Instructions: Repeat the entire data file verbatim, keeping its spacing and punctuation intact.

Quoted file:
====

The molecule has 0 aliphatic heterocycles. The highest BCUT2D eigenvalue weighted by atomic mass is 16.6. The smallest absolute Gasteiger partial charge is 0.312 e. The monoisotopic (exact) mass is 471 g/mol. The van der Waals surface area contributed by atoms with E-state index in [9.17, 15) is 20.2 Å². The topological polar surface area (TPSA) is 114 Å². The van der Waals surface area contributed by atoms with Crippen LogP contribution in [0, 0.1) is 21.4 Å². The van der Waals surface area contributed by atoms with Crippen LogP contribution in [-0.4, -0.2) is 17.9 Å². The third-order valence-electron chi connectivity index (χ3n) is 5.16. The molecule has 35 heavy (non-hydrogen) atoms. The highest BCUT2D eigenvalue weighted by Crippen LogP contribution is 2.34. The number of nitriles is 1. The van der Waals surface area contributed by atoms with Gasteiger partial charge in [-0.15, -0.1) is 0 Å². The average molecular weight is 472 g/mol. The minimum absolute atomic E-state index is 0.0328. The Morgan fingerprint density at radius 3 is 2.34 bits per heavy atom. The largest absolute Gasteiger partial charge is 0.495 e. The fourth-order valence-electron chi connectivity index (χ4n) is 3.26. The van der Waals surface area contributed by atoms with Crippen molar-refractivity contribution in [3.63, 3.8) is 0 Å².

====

The molecule has 0 aliphatic heterocycles. The highest BCUT2D eigenvalue weighted by atomic mass is 16.6. The smallest absolute Gasteiger partial charge is 0.312 e. The monoisotopic (exact) mass is 471 g/mol. The van der Waals surface area contributed by atoms with E-state index in [9.17, 15) is 20.2 Å². The topological polar surface area (TPSA) is 114 Å². The van der Waals surface area contributed by atoms with Crippen LogP contribution in [0, 0.1) is 21.4 Å². The van der Waals surface area contributed by atoms with Crippen LogP contribution in [-0.4, -0.2) is 17.9 Å². The third-order valence-electron chi connectivity index (χ3n) is 5.16. The molecule has 35 heavy (non-hydrogen) atoms. The highest BCUT2D eigenvalue weighted by Crippen LogP contribution is 2.34. The number of nitriles is 1. The van der Waals surface area contributed by atoms with Gasteiger partial charge in [-0.15, -0.1) is 0 Å². The average molecular weight is 472 g/mol. The minimum absolute atomic E-state index is 0.0328. The Morgan fingerprint density at radius 3 is 2.34 bits per heavy atom. The largest absolute Gasteiger partial charge is 0.495 e. The fourth-order valence-electron chi connectivity index (χ4n) is 3.26. The van der Waals surface area contributed by atoms with Crippen molar-refractivity contribution in [3.63, 3.8) is 0 Å².